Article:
The growing likelihood that Sen. John McCain will win the Republican presidential nomination has sparked renewed debate between the Democratic front-runners over the Iraq war -- and over who possesses the strongest credentials to challenge a war hero for the duties of commander in chief.
The issue provoked one of the sharpest moments in Thursday’s Democratic debate in Los Angeles, as Sen. Hillary Rodham Clinton of New York argued that the party’s eventual nominee would need sufficient “gravitas” to persuade American voters that he or she can be a strong leader while arguing for a withdrawal of U.S. troops from Iraq.
The jousting continued Friday when a top military advisor to Clinton’s rival, Sen. Barack Obama of Illinois, ridiculed Clinton’s implication that she would offer voters the better credentials.
The advisor, retired Gen. Merrill A. “Tony” McPeak, said in a telephone interview that Obama has “real gravitas, not artificially created, focus-grouped, poll-directed, rehearsed gravitas.”
He also said Obama “doesn’t go on television and have crying fits; he isn’t discovering his voice at the age of 60" -- references to Clinton’s much-publicized show of emotion during the New Hampshire primary campaign and her speech after winning the contest in which she declared that she had “found my voice.”
McPeak later retracted his remarks, and the Obama camp disassociated itself from them.
McPeak, who served as Air Force chief of staff under the first President Bush and President Clinton, charged in his initial comments that Clinton’s remark about gravitas was “the kind of lie that has one element of truth.”
“Yes, gravitas is important, but a lot of the rest [of Clinton’s argument] is obfuscation,” he said. “It’s almost like if you say that you have gravitas, you had it from being Bill Clinton’s wife for eight years and Barack Obama had never earned it from his life experience.”
An Obama campaign aide was on the line during the interview. Minutes later, McPeak called back to say he regretted his remarks and that he has “high regard” for Hillary Clinton.
He also expressed concern that “some of those loose-lips-will-sink-ships quotes will be the big story.”
In an email, the Obama campaign said McPeak’s words “crossed the line” and that Obama “strongly disagrees with these comments and apologizes on behalf of the campaign.”
A Clinton spokesman, Phil Singer, called it “unfortunate” that McPeak’s retraction “was motivated out of concern about the political impact of his words as opposed to the fact that they were simply offensive.”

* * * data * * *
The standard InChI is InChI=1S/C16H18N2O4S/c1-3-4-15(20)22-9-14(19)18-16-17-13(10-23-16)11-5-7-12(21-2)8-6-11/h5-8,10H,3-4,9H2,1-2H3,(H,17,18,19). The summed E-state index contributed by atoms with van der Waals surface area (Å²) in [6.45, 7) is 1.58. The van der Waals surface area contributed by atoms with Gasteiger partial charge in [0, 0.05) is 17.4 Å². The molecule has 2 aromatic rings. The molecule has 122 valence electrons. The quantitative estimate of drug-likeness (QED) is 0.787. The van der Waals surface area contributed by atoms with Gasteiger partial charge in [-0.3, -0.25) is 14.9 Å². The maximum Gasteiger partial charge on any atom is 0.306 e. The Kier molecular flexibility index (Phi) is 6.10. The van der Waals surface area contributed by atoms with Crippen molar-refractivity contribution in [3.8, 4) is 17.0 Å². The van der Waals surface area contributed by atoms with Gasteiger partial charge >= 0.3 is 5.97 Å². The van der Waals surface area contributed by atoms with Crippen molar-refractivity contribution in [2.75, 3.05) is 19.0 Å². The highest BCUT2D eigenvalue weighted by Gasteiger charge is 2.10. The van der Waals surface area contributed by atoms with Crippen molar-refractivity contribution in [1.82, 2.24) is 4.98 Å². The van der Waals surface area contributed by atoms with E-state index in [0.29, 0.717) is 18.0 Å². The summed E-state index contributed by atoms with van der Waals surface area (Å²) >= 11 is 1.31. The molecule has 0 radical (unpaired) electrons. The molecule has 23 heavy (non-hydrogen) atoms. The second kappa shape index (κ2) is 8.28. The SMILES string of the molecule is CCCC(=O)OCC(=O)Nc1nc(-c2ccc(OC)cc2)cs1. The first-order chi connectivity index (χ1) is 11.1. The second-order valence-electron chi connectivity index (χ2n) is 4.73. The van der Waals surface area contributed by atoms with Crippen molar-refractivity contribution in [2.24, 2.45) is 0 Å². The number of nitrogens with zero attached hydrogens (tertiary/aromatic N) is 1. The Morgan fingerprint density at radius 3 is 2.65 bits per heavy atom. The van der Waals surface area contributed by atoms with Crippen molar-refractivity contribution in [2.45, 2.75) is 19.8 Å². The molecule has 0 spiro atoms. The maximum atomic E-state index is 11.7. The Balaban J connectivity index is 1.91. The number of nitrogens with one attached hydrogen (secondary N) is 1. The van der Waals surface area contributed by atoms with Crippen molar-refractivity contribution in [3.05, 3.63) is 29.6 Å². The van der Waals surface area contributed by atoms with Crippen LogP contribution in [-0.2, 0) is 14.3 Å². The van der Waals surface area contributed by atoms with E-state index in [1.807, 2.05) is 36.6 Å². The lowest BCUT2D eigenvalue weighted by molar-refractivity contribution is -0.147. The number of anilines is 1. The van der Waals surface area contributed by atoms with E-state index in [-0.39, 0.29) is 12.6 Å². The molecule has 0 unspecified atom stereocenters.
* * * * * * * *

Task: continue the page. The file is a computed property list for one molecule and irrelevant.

The battle over who best could press the Democratic case on foreign policy is one of the key ways that Obama and Clinton are trying to distinguish themselves as they campaign for convention delegates in Tuesday’s voting in California and more than 20 other states.
Both Clinton and Obama have criticized McCain for his past comments that the United States likely would have to maintain a military presence in Iraq for many years. At Thursday’s debate, both offered assurances that they would start troop withdrawals within the first months of their presidencies.
McCain, a vocal supporter of President Bush’s so-called surge strategy in Iraq, has charged that the Democrats have been pushing a “false argument” in focusing so much attention on removing troops from Iraq.
Noting that the United States has maintained a lengthy military presence in South Korea, he said during a GOP presidential candidate debate Wednesday near Simi Valley that “we are going to be [in Iraq] for some period of time, but it’s American casualties, not American presence” that should be the main concern.
Polls throughout the campaign have shown that Democratic-leaning voters see Clinton as better prepared than Obama to be commander in chief. The survey respondents, even if they disagree with her war vote, also rate her as best equipped to end the war.
But exit polls of voters in states that already have held primaries or caucuses have found that Obama, who was an Illinois state senator in 2002 when he delivered a speech opposing the war, has made up some of that ground. In New Hampshire, Democratic primary voters were split over who they believed was the “strongest leader.”
On Iraq, surveys continue to show strong public opposition to the war -- setting up what many Democrats believe is a winning campaign issue.
But, again based on the polls, McCain, a decorated naval aviator who was a prisoner of war in Vietnam, appears to pose a challenge for the Democrats: The senator from Arizona scores high marks with voters for candor and his decision to back the troop surge, even when it was unpopular.
If security in Iraq continues to improve over what it once was and the Pentagon moves forward with its planned drawdown of troops, public discontent with the war could recede, strengthening McCain’s appeal.
During Thursday’s Democratic debate, Clinton said the party’s nominee must strike the right balance in calling for troop withdrawals while appearing qualified to be commander in chief.
That qualification is a “threshold in the mind of every American voter,” she said.
Obama, while campaigning Friday, pressed his case that Clinton, because of her vote on the war authorization measure, would not strike a strong contrast with McCain.
“If we go [into the general election] suggesting [the war] was just not managed well by George Bush, then Sen. McCain will be able to come back and argue, that” the United States is “now getting it right,” Obama said. He added that such an assertion is “easier for me to dispute” than Clinton.